The turnover ratio of QQQ is 7-8%. This is not huge but it is about double most other broadly diversified index funds. So, even though QQQ says it is passively managed, there is perhaps some more active management than we are led to believe.

And it’s that sort of marketing trickery that makes me hate March Madness for having this sponsor. And the fact that they have Juju Watkins on the commercial, who is a great player but a freshman in college who doesn’t know the ins and outs (likely) of what she is advertising…doesn’t sit well. It’s like an advertisement for salads at McDonald’s that actually have more calories than a Big Mac. I just don’t like it.

However, there is one important question we haven’t addressed yet…

How do QQQ and VTSAX compare?

VTSAX here just represents an average low cost, broadly diversified total stock market index fund.

Based on a comparison run in PortfolioLabs, $10,000 invested in VTSAX since Nov 13, 2000 has shown a total return of 375.43% as of 2023, lower than QQQ’s total return of 407.90%.

So, QQQ has outperformed VTSAX. Well, not so fast as this does not include the associated expenses, just the gains and dividends accrued. But regardless, the returns are close. And more recently, QQQ has shown better returns than VTSAX in shorter time periods.

However, the risk associated with QQQ in terms of daily standard deviation and maximum drawdown are significantly greater.

So, is QQQ really bad for being a March Madness sponsor?

No of course not. We live in a free market and anyone can advertise anywhere that will let them.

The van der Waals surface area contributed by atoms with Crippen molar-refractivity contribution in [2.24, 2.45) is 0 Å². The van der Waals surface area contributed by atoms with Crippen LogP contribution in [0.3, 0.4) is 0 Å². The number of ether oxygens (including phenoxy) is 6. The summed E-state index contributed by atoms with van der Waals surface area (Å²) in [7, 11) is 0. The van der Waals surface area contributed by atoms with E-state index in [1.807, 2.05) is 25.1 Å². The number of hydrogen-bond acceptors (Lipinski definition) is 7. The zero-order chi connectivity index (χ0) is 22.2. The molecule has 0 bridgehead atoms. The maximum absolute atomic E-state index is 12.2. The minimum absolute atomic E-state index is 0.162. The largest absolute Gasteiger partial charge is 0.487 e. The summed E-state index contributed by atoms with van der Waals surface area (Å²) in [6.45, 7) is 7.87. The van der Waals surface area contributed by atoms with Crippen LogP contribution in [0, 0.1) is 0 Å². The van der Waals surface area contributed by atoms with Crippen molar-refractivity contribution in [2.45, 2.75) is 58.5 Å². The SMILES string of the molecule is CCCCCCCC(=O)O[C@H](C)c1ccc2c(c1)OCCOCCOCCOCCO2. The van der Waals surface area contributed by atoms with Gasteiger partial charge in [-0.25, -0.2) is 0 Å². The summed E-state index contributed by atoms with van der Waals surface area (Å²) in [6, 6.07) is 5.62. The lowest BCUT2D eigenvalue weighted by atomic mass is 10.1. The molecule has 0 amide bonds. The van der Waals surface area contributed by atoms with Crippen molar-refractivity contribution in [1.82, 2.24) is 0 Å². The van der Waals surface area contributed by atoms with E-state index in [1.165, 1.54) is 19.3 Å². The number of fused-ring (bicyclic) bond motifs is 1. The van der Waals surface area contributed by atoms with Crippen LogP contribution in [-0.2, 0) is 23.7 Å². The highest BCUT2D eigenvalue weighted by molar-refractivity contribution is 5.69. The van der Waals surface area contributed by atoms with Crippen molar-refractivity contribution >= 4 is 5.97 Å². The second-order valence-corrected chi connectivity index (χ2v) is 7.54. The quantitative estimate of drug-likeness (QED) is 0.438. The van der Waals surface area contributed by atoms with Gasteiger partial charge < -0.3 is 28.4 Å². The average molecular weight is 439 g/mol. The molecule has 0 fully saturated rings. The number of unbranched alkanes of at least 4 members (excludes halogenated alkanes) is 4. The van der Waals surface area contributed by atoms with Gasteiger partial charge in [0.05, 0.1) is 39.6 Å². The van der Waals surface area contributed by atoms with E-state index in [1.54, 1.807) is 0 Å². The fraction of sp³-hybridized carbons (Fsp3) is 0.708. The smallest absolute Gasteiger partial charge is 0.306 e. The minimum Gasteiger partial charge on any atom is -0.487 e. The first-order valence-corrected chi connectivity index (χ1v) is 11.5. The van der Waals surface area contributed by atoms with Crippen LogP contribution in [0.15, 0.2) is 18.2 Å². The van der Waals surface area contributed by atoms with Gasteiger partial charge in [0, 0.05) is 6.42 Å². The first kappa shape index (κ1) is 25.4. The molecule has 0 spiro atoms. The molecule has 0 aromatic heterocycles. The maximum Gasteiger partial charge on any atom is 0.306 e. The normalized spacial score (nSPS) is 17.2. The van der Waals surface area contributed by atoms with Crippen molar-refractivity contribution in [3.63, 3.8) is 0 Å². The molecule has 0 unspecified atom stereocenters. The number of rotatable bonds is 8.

And honestly, there are way worse ways to invest your money than in the QQQ mutual fund. Like cryptocurrency, actively managed mutual funds, and other tempting but best avoided investments like these.

My disappointment just comes from the slight misrepresentations that most investors will miss. This is what leads to the bad advice like this being passed around in doctors’ lounges. Just like I would have a short time ago…

But what will happen in the future? And what should we invest in?

The answer to the first question: Who knows?

Which leads to the answer to the second question: Since neither I nor anyone else has a working crystal ball, you will find me continuing to invest for the long term in broadly diversified, low cost index funds designed to capture total market gains.

Just like my written investing plan calls for!

Looking for more insight into how to successfully invest in the stock market? Look no further!

What do you think? Should QQQ be a March Madness sponsor? Or no? Do you invest in QQQ? Let me know in the comments below!

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    Jordan Frey MD, a plastic surgeon in Buffalo, NY, is one of the fastest-growing physician finance bloggers in the world. See how he went from financially clueless to increasing his net worth by $1M in 1 year and how you can do the same! Feel free to send Jordan a message at [email protected].